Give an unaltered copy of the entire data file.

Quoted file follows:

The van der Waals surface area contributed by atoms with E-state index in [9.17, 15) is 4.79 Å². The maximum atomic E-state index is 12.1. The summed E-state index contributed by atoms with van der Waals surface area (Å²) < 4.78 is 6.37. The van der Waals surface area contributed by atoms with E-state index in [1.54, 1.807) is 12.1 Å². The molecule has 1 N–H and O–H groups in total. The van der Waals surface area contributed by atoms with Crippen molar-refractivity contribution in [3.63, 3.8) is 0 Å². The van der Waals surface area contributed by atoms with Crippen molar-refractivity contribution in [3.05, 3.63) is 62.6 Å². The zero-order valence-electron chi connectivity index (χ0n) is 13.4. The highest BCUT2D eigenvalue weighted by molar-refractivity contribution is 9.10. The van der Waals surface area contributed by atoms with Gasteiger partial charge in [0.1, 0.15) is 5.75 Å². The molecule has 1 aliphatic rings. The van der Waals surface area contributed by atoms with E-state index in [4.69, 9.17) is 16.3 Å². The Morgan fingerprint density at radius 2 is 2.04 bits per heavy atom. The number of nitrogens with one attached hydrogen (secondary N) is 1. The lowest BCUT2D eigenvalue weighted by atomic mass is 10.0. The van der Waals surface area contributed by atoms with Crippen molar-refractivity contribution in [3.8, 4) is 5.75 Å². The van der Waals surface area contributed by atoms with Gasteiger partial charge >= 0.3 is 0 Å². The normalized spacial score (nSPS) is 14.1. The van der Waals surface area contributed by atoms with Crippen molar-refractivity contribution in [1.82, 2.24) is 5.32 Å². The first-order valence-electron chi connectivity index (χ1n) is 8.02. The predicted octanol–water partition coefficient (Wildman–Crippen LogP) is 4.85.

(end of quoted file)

The van der Waals surface area contributed by atoms with E-state index in [9.17, 15) is 4.79 Å². The maximum atomic E-state index is 12.1. The summed E-state index contributed by atoms with van der Waals surface area (Å²) < 4.78 is 6.37. The van der Waals surface area contributed by atoms with E-state index in [1.54, 1.807) is 12.1 Å². The molecule has 1 N–H and O–H groups in total. The van der Waals surface area contributed by atoms with Crippen molar-refractivity contribution in [3.63, 3.8) is 0 Å². The van der Waals surface area contributed by atoms with Crippen molar-refractivity contribution in [3.05, 3.63) is 62.6 Å². The zero-order valence-electron chi connectivity index (χ0n) is 13.4. The highest BCUT2D eigenvalue weighted by molar-refractivity contribution is 9.10. The van der Waals surface area contributed by atoms with Gasteiger partial charge in [0.1, 0.15) is 5.75 Å². The molecule has 1 aliphatic rings. The van der Waals surface area contributed by atoms with E-state index in [4.69, 9.17) is 16.3 Å². The Morgan fingerprint density at radius 2 is 2.04 bits per heavy atom. The number of nitrogens with one attached hydrogen (secondary N) is 1. The lowest BCUT2D eigenvalue weighted by atomic mass is 10.0. The van der Waals surface area contributed by atoms with Crippen molar-refractivity contribution in [3.8, 4) is 5.75 Å². The van der Waals surface area contributed by atoms with Gasteiger partial charge >= 0.3 is 0 Å². The normalized spacial score (nSPS) is 14.1. The van der Waals surface area contributed by atoms with Crippen molar-refractivity contribution in [1.82, 2.24) is 5.32 Å². The first-order valence-electron chi connectivity index (χ1n) is 8.02. The predicted octanol–water partition coefficient (Wildman–Crippen LogP) is 4.85.